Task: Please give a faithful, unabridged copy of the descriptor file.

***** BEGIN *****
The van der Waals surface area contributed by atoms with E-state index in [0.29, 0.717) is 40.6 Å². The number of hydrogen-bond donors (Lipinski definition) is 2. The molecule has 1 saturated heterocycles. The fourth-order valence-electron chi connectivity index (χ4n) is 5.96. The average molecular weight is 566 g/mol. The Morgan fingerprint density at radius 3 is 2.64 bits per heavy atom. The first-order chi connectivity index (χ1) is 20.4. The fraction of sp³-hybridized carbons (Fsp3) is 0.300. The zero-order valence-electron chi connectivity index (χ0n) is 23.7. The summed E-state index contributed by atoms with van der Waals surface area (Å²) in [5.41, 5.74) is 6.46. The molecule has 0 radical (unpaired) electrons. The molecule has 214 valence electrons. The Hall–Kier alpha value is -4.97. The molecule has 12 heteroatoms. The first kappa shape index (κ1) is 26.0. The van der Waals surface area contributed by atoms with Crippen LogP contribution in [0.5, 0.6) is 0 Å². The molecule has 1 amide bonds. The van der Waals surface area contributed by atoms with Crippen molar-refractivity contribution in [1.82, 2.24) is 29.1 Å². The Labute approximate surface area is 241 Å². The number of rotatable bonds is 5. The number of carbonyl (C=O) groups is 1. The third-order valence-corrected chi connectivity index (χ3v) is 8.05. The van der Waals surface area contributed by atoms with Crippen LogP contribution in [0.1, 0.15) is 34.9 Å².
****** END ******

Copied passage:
The van der Waals surface area contributed by atoms with E-state index in [0.29, 0.717) is 40.6 Å². The number of hydrogen-bond donors (Lipinski definition) is 2. The molecule has 1 saturated heterocycles. The fourth-order valence-electron chi connectivity index (χ4n) is 5.96. The average molecular weight is 566 g/mol. The Morgan fingerprint density at radius 3 is 2.64 bits per heavy atom. The first-order chi connectivity index (χ1) is 20.4. The fraction of sp³-hybridized carbons (Fsp3) is 0.300. The zero-order valence-electron chi connectivity index (χ0n) is 23.7. The summed E-state index contributed by atoms with van der Waals surface area (Å²) in [5.41, 5.74) is 6.46. The molecule has 0 radical (unpaired) electrons. The molecule has 214 valence electrons. The Hall–Kier alpha value is -4.97. The molecule has 12 heteroatoms. The first kappa shape index (κ1) is 26.0. The van der Waals surface area contributed by atoms with Crippen LogP contribution in [0.5, 0.6) is 0 Å². The molecule has 1 amide bonds. The van der Waals surface area contributed by atoms with Crippen molar-refractivity contribution in [1.82, 2.24) is 29.1 Å². The Labute approximate surface area is 241 Å². The number of rotatable bonds is 5. The number of carbonyl (C=O) groups is 1. The third-order valence-corrected chi connectivity index (χ3v) is 8.05. The van der Waals surface area contributed by atoms with Crippen LogP contribution in [0.1, 0.15) is 34.9 Å².